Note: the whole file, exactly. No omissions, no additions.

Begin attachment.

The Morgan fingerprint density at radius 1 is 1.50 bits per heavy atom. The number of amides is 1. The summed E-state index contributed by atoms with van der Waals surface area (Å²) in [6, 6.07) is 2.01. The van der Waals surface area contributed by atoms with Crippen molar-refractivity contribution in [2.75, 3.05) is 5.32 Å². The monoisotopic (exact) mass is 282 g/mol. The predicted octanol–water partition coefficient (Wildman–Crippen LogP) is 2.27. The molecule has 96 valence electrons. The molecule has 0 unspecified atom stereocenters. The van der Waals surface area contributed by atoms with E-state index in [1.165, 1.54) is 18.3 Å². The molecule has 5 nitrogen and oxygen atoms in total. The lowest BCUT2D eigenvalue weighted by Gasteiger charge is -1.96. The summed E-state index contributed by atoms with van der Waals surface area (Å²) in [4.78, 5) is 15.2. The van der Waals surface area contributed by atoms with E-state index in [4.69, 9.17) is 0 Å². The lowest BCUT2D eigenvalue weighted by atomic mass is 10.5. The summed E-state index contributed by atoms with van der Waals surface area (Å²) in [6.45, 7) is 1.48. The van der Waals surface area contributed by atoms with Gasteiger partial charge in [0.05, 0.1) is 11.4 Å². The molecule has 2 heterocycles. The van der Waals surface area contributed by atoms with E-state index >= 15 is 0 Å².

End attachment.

The Morgan fingerprint density at radius 1 is 1.50 bits per heavy atom. The number of amides is 1. The summed E-state index contributed by atoms with van der Waals surface area (Å²) in [6, 6.07) is 2.01. The van der Waals surface area contributed by atoms with Crippen molar-refractivity contribution in [2.75, 3.05) is 5.32 Å². The monoisotopic (exact) mass is 282 g/mol. The predicted octanol–water partition coefficient (Wildman–Crippen LogP) is 2.27. The molecule has 96 valence electrons. The molecule has 0 unspecified atom stereocenters. The van der Waals surface area contributed by atoms with E-state index in [1.165, 1.54) is 18.3 Å². The molecule has 5 nitrogen and oxygen atoms in total. The lowest BCUT2D eigenvalue weighted by Gasteiger charge is -1.96. The summed E-state index contributed by atoms with van der Waals surface area (Å²) in [4.78, 5) is 15.2. The van der Waals surface area contributed by atoms with E-state index in [4.69, 9.17) is 0 Å². The lowest BCUT2D eigenvalue weighted by atomic mass is 10.5. The summed E-state index contributed by atoms with van der Waals surface area (Å²) in [6.45, 7) is 1.48. The van der Waals surface area contributed by atoms with Gasteiger partial charge in [0.05, 0.1) is 11.4 Å². The molecule has 2 heterocycles. The van der Waals surface area contributed by atoms with E-state index >= 15 is 0 Å².